Speaking of rounding errors...

Erik Max Francis max at alcyone.com
Sat Jul 3 07:25:47 CEST 2004

Christopher T King wrote:

> Speakign of rounding errors, why is round() defined to round away from
> zero? I've always been quite fond of the mathematical definition of
> rounding of floor(n+.5). As a contrived example of why the latter is
> better, I present the following:
> for x in [x+.5 for x in xrange(-10,10)]:
>         print int(round(x))
> This prints -10, -9, ..., -2, -1, 1, 2, ..., 9, 10 (it skips zero),
> probably not what you'd expect.

Probably because the conventional meaning of "rounding" is usually only
applied to nonnegative numbers, and most people don't care what happens
with negative numbers.  When they _do_ care, they're likely to specify
the exact rounding behavior they want to remove all doubt, and not use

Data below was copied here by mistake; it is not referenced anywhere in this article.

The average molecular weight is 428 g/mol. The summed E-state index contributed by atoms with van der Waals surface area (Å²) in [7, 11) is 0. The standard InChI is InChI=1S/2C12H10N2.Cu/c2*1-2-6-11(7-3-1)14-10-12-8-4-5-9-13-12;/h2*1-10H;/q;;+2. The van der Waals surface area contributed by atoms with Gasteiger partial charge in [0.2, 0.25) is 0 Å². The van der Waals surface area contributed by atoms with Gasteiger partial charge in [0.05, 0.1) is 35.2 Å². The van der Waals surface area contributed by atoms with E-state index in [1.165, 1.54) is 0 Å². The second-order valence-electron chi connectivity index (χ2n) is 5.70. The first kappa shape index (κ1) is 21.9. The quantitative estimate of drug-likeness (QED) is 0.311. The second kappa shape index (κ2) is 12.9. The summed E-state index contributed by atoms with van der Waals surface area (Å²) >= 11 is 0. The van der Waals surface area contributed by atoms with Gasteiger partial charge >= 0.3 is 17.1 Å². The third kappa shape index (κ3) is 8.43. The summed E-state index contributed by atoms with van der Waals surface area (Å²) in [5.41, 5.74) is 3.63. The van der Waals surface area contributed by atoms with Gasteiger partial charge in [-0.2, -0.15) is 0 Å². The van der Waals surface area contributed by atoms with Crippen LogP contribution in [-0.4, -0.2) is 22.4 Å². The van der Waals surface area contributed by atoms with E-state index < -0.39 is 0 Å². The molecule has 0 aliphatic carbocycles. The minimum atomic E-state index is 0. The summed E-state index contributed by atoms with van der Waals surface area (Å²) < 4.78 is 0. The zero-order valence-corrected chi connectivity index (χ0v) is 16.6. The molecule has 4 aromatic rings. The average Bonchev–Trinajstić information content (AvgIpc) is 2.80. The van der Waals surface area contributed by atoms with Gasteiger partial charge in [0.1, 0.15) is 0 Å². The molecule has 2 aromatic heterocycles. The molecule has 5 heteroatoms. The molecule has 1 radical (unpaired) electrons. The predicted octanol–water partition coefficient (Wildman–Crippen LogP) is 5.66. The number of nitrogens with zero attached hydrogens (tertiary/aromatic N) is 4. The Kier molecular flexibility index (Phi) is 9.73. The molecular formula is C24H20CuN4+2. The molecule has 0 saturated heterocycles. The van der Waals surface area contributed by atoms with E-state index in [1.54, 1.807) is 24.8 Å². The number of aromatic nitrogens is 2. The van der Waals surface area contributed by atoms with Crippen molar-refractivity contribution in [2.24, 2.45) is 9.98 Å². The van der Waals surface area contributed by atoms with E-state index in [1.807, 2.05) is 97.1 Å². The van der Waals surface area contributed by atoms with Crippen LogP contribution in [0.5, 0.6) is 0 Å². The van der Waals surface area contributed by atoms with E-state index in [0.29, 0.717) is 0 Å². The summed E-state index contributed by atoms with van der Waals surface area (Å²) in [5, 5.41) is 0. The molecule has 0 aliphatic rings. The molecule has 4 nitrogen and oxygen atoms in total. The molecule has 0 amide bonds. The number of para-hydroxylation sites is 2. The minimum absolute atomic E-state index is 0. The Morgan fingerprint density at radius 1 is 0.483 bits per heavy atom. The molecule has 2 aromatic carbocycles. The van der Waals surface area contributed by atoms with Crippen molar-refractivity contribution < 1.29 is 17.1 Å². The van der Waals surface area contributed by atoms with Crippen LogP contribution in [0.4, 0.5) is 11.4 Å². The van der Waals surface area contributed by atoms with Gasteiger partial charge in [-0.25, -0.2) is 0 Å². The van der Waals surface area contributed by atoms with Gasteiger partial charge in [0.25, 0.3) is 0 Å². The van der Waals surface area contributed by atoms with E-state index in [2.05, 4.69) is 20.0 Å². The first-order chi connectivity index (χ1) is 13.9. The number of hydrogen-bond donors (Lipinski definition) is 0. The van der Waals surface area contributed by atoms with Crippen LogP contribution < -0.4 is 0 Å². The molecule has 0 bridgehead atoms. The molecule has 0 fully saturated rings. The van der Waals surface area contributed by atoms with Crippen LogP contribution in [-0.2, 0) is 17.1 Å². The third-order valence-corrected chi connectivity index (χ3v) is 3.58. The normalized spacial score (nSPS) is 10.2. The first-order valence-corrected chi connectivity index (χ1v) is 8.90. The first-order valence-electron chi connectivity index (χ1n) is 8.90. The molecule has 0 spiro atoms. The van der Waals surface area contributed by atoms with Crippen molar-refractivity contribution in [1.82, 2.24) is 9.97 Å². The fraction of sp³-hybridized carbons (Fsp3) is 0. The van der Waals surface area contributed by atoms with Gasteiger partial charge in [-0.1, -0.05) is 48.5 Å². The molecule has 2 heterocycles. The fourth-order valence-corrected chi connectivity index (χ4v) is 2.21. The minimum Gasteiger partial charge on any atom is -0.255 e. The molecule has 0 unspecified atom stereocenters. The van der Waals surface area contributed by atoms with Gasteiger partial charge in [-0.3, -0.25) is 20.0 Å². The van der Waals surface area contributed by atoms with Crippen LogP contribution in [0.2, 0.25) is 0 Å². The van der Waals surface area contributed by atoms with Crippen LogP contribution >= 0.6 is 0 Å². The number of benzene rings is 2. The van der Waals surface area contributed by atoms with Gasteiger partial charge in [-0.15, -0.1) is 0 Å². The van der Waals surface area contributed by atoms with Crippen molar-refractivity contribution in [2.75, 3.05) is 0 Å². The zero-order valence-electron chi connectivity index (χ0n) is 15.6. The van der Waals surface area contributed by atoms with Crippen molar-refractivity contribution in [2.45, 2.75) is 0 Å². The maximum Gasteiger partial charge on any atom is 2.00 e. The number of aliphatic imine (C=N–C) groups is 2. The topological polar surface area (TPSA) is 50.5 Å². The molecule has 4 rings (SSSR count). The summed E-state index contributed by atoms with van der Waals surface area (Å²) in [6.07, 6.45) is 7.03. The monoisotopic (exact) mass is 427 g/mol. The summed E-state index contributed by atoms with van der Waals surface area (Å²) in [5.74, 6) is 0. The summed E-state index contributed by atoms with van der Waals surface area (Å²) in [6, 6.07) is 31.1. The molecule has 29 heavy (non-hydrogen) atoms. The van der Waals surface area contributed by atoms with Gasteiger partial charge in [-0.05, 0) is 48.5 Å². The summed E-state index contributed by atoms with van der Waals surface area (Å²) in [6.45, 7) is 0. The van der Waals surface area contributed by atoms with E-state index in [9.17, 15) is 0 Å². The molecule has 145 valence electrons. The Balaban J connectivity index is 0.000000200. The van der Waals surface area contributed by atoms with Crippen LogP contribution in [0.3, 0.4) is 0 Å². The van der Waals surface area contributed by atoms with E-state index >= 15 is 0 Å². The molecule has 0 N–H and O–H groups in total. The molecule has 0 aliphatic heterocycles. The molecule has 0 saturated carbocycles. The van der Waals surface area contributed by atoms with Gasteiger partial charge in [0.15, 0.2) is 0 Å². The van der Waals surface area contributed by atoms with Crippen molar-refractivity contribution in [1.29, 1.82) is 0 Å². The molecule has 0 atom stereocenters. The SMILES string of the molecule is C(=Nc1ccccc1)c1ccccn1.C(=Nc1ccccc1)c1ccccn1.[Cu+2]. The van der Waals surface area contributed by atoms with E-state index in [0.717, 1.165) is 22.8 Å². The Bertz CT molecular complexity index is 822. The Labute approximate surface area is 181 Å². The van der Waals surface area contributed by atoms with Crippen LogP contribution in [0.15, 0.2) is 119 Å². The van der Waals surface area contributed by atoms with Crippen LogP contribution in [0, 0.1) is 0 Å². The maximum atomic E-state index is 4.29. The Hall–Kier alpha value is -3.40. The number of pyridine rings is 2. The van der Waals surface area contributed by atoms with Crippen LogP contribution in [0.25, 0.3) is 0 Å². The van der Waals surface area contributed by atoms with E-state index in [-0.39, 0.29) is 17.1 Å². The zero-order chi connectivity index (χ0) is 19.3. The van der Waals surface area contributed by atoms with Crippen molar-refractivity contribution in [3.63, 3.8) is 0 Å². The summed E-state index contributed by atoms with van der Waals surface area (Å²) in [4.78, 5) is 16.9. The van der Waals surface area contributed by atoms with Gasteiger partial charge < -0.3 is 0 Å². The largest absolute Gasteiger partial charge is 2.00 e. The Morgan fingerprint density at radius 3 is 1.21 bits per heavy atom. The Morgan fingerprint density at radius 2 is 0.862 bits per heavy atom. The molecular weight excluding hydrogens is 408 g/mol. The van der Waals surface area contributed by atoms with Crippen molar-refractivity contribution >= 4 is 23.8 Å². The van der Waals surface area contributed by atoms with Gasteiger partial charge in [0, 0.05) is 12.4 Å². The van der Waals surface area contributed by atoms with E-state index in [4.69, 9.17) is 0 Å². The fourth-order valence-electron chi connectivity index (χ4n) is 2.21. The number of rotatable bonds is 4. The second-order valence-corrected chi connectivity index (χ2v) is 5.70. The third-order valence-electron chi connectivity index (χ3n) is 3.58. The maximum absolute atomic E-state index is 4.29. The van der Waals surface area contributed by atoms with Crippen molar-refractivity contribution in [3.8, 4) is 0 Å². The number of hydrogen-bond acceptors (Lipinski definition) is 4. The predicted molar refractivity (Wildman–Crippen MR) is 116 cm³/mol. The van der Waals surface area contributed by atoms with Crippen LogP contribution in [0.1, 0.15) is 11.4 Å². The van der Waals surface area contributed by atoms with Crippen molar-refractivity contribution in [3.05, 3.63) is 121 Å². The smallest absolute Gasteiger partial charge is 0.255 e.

the round function.

> I'm not sure how often a case like
> this
> comes up in real usage, but I imagine it's more often than a case
> relying
> on the current behaviour would.

Well, for one thing, if you changed what it did now, it would break
anybody using the function for negative numbers now.  It's mostly
arbitrary what it does for negative numbers, and once that arbitrariness
has been solidified with a concrete choice, it makes less and less sense
to change it as time goes on.

 __ Erik Max Francis && max at alcyone.com && http://www.alcyone.com/max/
/  \ San Jose, CA, USA && 37 20 N 121 53 W && AIM erikmaxfrancis
\__/ The work of many cannot be done alone.
    -- (a Bemba proverb)

More information about the Python-list mailing list